Ohio Land Contract Reference Guide

Free Ohio Land Contract Reference Guide Launched in Light of Common Program Concerns

Helping to properly carry out these contract for deed transactions grants real estate buyers and sellers a number of advantages, publishes ohiolandcontract.com


Cleveland, OH -- (SBWIRE) -- 03/23/2015 -- Statistics from the financial sector reveal America's leading banks hold the lion's share of the Ohio housing market at 60 percent; in contrast, the statewide credit score hovers around the 680 mark, falling into the "fair" category of the lending world. This leaves many residents ineligible for bank governed mortgage loans. In an effort to bridge this gap, Ohio followed in the footsteps of numerous other states by offering hopeful homeowners an ohio land contract option. While this is the solution many buyers and sellers are seeking, such agreements pose considerable confusion in their own rights.

In light of this issue, Allen Freeman has launched the Ohio Land Contract Reference Guide to help clear up the common misconceptions regarding these contract for deed transactions. Said Freeman, "Our new guide is a free forum allowing Ohio residents to ask an Ohio Land Contract question and receive a comprehensive answer from an attorney with Standard Legal, the nation's legal document front runners."

The Ohio Land Contract plan grants a number of benefits for those going into the housing market under the thumb of a less than perfect credit score. It also opens up a broader range of opportunities for citizens hoping to sell their homes. These legally binding contracts allow buyers and sellers to establish their own parameters regarding down payments, monthly installments and other factors without bank intervention. Those involved are also able to circumvent lender imposed expenses, such as appraisal fees, loan insurance, closing costs, inflated interest rates and other considerations.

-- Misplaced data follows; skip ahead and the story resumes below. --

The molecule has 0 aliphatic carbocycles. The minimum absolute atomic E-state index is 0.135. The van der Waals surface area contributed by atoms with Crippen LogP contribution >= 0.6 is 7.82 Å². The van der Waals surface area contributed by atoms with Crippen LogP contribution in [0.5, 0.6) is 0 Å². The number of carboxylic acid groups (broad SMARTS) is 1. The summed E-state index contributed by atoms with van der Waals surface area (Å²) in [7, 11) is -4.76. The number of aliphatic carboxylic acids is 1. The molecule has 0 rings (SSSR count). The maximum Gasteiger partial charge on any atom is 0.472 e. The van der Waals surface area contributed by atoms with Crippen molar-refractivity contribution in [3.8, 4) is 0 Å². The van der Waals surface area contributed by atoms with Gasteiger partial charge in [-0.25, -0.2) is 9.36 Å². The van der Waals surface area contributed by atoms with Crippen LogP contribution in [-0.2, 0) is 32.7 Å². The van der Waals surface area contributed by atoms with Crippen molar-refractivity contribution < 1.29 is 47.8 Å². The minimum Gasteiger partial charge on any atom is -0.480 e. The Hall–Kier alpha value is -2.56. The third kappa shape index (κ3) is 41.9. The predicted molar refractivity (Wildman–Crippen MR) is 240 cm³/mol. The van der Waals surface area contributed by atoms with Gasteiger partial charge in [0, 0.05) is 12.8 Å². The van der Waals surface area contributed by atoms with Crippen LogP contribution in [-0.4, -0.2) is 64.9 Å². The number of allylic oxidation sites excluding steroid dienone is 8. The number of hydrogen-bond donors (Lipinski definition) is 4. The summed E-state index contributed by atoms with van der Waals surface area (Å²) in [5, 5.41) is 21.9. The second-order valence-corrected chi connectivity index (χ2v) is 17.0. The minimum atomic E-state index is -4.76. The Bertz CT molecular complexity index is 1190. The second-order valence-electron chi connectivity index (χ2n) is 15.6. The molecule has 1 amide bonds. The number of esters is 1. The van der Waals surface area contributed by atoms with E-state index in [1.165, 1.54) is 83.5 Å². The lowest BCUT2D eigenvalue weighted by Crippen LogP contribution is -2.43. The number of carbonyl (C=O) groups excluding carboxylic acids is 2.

According to the Reference Guide website, a significant portion of the questions received revolve around the process of filing a land contract. Sellers must file a land contract with the local county recorder within 20 days of a transaction's inception. Should the seller fail to do so, the buyer is allowed to submit the necessary documents. The website offers a link to each of the state's 88 county recorder's offices.

Concluded Freeman, "The Ohio Land Contract program is a great alternative for buyers and sellers alike as long as the filing process is carried out correctly, and our goal is to make sure those taking advantage of this option are able to fully benefit from it. Though we can't legally answer questions of the 'what should I do' variety, we can offer assistance with typical concerns about the process itself. We encourage anyone considering taking this route or in the midst of a transaction to contact us."

About Ohio Land Contract Reference Guide
Committed to looking out for the best interests of real estate buyers and sellers wishing to forgo public lending institutions, Ohio Land Contract Reference Guide provides answers to common questions concerning the creation and filing of contract for deed transactions.